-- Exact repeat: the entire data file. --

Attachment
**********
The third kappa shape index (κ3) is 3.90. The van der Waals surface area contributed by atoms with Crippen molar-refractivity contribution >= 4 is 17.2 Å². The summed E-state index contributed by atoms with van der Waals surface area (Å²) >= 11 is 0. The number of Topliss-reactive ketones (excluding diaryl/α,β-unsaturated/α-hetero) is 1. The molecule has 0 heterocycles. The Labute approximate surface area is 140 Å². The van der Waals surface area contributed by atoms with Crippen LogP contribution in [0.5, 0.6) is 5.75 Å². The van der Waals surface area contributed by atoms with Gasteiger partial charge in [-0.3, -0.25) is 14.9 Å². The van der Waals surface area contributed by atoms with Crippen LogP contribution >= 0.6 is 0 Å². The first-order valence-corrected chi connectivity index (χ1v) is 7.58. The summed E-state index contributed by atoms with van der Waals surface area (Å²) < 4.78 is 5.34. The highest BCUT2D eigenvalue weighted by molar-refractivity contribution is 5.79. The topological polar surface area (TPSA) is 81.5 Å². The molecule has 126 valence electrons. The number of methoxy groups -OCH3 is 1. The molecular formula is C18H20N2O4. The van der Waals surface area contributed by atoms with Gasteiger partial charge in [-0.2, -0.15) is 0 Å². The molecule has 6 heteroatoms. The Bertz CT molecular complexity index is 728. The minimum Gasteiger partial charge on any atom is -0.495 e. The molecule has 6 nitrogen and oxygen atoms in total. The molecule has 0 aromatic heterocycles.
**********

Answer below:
The third kappa shape index (κ3) is 3.90. The van der Waals surface area contributed by atoms with Crippen molar-refractivity contribution >= 4 is 17.2 Å². The summed E-state index contributed by atoms with van der Waals surface area (Å²) >= 11 is 0. The number of Topliss-reactive ketones (excluding diaryl/α,β-unsaturated/α-hetero) is 1. The molecule has 0 heterocycles. The Labute approximate surface area is 140 Å². The van der Waals surface area contributed by atoms with Crippen LogP contribution in [0.5, 0.6) is 5.75 Å². The van der Waals surface area contributed by atoms with Gasteiger partial charge in [-0.3, -0.25) is 14.9 Å². The van der Waals surface area contributed by atoms with Crippen LogP contribution >= 0.6 is 0 Å². The first-order valence-corrected chi connectivity index (χ1v) is 7.58. The summed E-state index contributed by atoms with van der Waals surface area (Å²) < 4.78 is 5.34. The highest BCUT2D eigenvalue weighted by molar-refractivity contribution is 5.79. The topological polar surface area (TPSA) is 81.5 Å². The molecule has 126 valence electrons. The number of methoxy groups -OCH3 is 1. The molecular formula is C18H20N2O4. The van der Waals surface area contributed by atoms with Gasteiger partial charge in [-0.2, -0.15) is 0 Å². The molecule has 6 heteroatoms. The Bertz CT molecular complexity index is 728. The minimum Gasteiger partial charge on any atom is -0.495 e. The molecule has 6 nitrogen and oxygen atoms in total. The molecule has 0 aromatic heterocycles.